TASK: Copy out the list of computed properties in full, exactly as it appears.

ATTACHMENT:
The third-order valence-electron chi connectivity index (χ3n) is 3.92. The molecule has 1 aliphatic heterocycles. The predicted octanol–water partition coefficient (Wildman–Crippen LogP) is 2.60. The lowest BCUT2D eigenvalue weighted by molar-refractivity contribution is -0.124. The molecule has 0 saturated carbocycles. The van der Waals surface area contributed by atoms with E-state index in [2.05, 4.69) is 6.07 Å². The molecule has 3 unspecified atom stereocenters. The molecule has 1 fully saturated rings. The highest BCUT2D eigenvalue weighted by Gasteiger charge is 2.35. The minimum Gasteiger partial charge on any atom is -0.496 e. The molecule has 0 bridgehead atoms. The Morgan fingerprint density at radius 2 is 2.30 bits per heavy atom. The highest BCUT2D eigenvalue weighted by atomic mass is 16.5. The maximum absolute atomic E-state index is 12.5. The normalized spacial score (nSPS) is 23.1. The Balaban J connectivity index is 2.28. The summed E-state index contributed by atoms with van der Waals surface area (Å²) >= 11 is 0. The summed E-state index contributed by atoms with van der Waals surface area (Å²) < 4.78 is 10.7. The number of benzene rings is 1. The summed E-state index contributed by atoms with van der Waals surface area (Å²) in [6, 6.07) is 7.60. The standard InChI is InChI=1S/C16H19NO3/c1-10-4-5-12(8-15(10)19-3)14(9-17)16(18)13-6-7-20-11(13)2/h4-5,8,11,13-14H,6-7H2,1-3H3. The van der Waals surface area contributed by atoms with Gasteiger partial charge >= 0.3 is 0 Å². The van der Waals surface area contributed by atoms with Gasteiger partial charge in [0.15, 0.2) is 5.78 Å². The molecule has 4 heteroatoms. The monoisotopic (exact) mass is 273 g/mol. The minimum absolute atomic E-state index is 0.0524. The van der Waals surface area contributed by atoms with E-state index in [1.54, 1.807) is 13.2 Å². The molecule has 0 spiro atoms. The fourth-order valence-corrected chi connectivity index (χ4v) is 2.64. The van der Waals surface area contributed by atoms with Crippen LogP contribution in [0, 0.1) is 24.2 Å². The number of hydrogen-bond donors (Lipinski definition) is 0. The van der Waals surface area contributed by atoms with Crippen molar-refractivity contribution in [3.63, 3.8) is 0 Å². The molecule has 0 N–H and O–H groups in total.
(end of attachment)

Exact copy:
The third-order valence-electron chi connectivity index (χ3n) is 3.92. The molecule has 1 aliphatic heterocycles. The predicted octanol–water partition coefficient (Wildman–Crippen LogP) is 2.60. The lowest BCUT2D eigenvalue weighted by molar-refractivity contribution is -0.124. The molecule has 0 saturated carbocycles. The van der Waals surface area contributed by atoms with E-state index in [2.05, 4.69) is 6.07 Å². The molecule has 3 unspecified atom stereocenters. The molecule has 1 fully saturated rings. The highest BCUT2D eigenvalue weighted by Gasteiger charge is 2.35. The minimum Gasteiger partial charge on any atom is -0.496 e. The molecule has 0 bridgehead atoms. The Morgan fingerprint density at radius 2 is 2.30 bits per heavy atom. The highest BCUT2D eigenvalue weighted by atomic mass is 16.5. The maximum absolute atomic E-state index is 12.5. The normalized spacial score (nSPS) is 23.1. The Balaban J connectivity index is 2.28. The summed E-state index contributed by atoms with van der Waals surface area (Å²) >= 11 is 0. The summed E-state index contributed by atoms with van der Waals surface area (Å²) < 4.78 is 10.7. The number of benzene rings is 1. The summed E-state index contributed by atoms with van der Waals surface area (Å²) in [6, 6.07) is 7.60. The standard InChI is InChI=1S/C16H19NO3/c1-10-4-5-12(8-15(10)19-3)14(9-17)16(18)13-6-7-20-11(13)2/h4-5,8,11,13-14H,6-7H2,1-3H3. The van der Waals surface area contributed by atoms with Gasteiger partial charge >= 0.3 is 0 Å². The van der Waals surface area contributed by atoms with Gasteiger partial charge in [0.15, 0.2) is 5.78 Å². The molecule has 4 heteroatoms. The monoisotopic (exact) mass is 273 g/mol. The minimum absolute atomic E-state index is 0.0524. The van der Waals surface area contributed by atoms with E-state index in [1.54, 1.807) is 13.2 Å². The molecule has 0 spiro atoms. The fourth-order valence-corrected chi connectivity index (χ4v) is 2.64. The van der Waals surface area contributed by atoms with Crippen LogP contribution in [0, 0.1) is 24.2 Å². The number of hydrogen-bond donors (Lipinski definition) is 0. The van der Waals surface area contributed by atoms with Crippen molar-refractivity contribution in [3.63, 3.8) is 0 Å². The molecule has 0 N–H and O–H groups in total.